What I didn't know and learned from my favorite French radio food podcast (in an episode broadcast live from Strasbourg a year ago and available on the web until September 2014) is that Christine Ferber is also a celebrated pâtissière-chocolatière-confiseuse (pastry-chef, chocolate maker and confectioner), that she owns a pâtisserie (pastry-shop) near Colmar in the Alsace region of France and that every year she makes a sumptuous traditional Alsatian holiday bread, the Beraweka, also known as Beerawecka or Bierawecka or Birewecke.
The origins of the bread (traditionally enjoyed at Christmas with a glass of vin chaud - hot mulled wine -, Gewürztraminer or Riesling vendange tardive (late harvest Riesling) upon returning home from midnight mass) are a bit unclear: some believe Beraweka to be as old as Alsace itself (Beera meaning "pear" and Wecka "bread" in Alsatian) while others think it was brought to the area by the once vibrant Jewish community as a traditional Passover dessert (bere meaning Pessa'h in Yiddish). In the Jewish version, it requires plenty of dried fruit but no pears and it remains unleavened.
There seem to be as many recipes as there are spellings for Beraweka: some call for dried apples; some require scalding all the dried fruit before soaking it in kirsch; some replace almonds with hazelnuts. The variations are endless. In Christine Ferber's village of Niedermorschwihr, the bread is traditionally made at home from a recipe handed down from mother to daughter since the sixteenth century. She feels very fortunate because her fellow villagers still honor the age-old tradition of bringing their holiday breads to the baker for baking, which means that each December she gets to experience many different Berawekas.
Winters can be long and harsh in Alsace and drying fruit has always been a favorite way of making sure summer bounty would remain available throughout the cold and dark months. Ferber says she starts drying pears from nearby orchards in August. She chooses barely ripe sweet pears, cuts them in half, removes the core, and cuts eight slices out of each half. She puts these slices on racks in the oven and lets them dry for eight hours at 70°F/158°C. She stores the dried fruit in a dry spot away from the light. She also dries her own questches (damson plums).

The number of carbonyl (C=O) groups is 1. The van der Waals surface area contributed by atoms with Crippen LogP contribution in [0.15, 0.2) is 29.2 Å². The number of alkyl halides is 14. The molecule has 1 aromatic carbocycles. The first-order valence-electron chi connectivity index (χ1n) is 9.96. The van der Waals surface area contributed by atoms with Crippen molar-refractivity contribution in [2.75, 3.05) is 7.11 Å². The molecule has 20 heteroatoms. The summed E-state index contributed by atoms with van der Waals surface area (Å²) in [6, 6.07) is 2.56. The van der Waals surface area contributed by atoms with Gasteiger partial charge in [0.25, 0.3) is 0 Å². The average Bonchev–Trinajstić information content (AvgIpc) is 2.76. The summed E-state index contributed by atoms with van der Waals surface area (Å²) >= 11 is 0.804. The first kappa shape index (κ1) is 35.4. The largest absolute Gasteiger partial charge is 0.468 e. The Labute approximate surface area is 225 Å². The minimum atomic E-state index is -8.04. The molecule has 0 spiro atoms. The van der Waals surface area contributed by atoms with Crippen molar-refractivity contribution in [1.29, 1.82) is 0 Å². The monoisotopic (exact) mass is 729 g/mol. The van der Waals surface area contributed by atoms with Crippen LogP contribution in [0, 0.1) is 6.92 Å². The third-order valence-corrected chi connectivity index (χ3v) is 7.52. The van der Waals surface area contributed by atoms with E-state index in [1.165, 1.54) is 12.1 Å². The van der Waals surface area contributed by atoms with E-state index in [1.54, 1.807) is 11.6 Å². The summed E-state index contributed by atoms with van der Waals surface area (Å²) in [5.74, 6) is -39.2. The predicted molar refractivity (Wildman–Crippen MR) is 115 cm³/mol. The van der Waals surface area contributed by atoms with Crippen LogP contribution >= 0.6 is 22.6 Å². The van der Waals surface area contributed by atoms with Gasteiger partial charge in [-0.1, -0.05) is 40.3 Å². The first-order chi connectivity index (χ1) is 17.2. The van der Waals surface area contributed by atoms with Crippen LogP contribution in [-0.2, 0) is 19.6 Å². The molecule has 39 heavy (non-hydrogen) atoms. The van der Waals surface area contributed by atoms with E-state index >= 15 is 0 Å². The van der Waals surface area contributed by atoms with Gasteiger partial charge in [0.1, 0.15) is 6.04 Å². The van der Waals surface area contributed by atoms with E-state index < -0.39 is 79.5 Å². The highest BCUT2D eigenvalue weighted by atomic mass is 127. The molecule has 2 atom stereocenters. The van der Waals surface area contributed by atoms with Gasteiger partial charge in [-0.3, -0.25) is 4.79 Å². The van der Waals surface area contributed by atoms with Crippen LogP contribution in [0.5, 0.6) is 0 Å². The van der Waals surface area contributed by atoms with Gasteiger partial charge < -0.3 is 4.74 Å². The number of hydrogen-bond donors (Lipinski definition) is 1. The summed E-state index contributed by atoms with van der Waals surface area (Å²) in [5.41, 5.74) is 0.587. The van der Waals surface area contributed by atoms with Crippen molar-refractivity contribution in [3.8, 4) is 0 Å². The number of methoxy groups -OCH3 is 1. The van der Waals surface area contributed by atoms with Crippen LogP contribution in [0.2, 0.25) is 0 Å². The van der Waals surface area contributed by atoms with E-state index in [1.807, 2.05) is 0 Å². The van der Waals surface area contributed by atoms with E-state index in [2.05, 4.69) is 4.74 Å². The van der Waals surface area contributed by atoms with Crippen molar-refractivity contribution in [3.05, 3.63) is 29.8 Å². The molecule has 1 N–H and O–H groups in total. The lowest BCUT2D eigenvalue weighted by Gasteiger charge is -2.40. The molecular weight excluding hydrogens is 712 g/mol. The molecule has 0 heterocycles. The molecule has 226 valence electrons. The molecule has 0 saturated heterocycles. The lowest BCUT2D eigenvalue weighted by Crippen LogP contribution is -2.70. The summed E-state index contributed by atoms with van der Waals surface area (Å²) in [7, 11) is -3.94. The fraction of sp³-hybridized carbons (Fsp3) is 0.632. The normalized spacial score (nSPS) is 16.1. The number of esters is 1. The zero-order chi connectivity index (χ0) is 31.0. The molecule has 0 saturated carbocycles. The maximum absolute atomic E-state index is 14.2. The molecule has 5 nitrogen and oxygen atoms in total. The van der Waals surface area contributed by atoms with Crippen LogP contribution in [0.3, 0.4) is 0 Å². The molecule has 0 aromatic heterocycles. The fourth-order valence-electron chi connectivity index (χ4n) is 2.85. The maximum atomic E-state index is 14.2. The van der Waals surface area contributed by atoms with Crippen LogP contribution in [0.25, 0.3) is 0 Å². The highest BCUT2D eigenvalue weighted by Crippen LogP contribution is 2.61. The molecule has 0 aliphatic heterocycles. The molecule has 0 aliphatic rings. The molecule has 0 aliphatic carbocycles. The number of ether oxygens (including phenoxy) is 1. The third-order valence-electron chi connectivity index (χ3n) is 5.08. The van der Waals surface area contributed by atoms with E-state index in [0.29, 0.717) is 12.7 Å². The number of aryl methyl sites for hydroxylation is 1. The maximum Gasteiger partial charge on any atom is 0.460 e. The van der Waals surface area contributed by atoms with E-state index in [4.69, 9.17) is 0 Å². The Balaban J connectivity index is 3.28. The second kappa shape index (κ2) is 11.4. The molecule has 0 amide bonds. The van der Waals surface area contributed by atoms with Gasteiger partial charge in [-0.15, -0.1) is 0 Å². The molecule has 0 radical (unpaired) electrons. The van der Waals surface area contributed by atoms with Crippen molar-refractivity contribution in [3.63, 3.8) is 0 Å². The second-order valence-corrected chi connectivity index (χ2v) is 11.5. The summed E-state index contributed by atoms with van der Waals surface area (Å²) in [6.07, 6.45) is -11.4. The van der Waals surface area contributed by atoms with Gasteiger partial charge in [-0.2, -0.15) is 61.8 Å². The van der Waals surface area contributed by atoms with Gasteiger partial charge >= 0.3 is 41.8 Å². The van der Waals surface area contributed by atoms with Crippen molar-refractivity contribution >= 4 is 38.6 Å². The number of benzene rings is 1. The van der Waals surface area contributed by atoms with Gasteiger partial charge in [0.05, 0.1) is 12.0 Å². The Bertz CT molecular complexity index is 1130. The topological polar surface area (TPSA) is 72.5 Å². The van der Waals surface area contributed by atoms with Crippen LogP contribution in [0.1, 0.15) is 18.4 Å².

Christine shared her recipe with the audience. I have translated it below, with some modifications. Many Alsatian Beraweka recipes use regular bread dough. Christine's uses brioche dough. Since the amount of dough is minimal (just enough for the fruit to stick together), the bread never dries out and keeps forever. Christine says she still has some at home that she made five years ago. I wasn't planning on making brioche, so I used a bit of levain-based sifted flour dough I had just proofed for another recipe. It turned out just fine. I doubt I'll have enough left over to test the five-year shelf life though...
Christine also uses two different kinds of anise when I only had one sort: rather than using more of that one, I replaced the other one by a good pinch of mixed baking spices. Finally since there were no pictures of the Beraweka on the podcast's webpage and I couldn't find attractive ones elsewhere on the web, I didn't know what it was supposed to look like. Looks-wise, mine certainly didn't end up like a winner but when I bit into a slice, I felt transported as by magic to a faraway place and time that tasted just as Christmas does in dreams.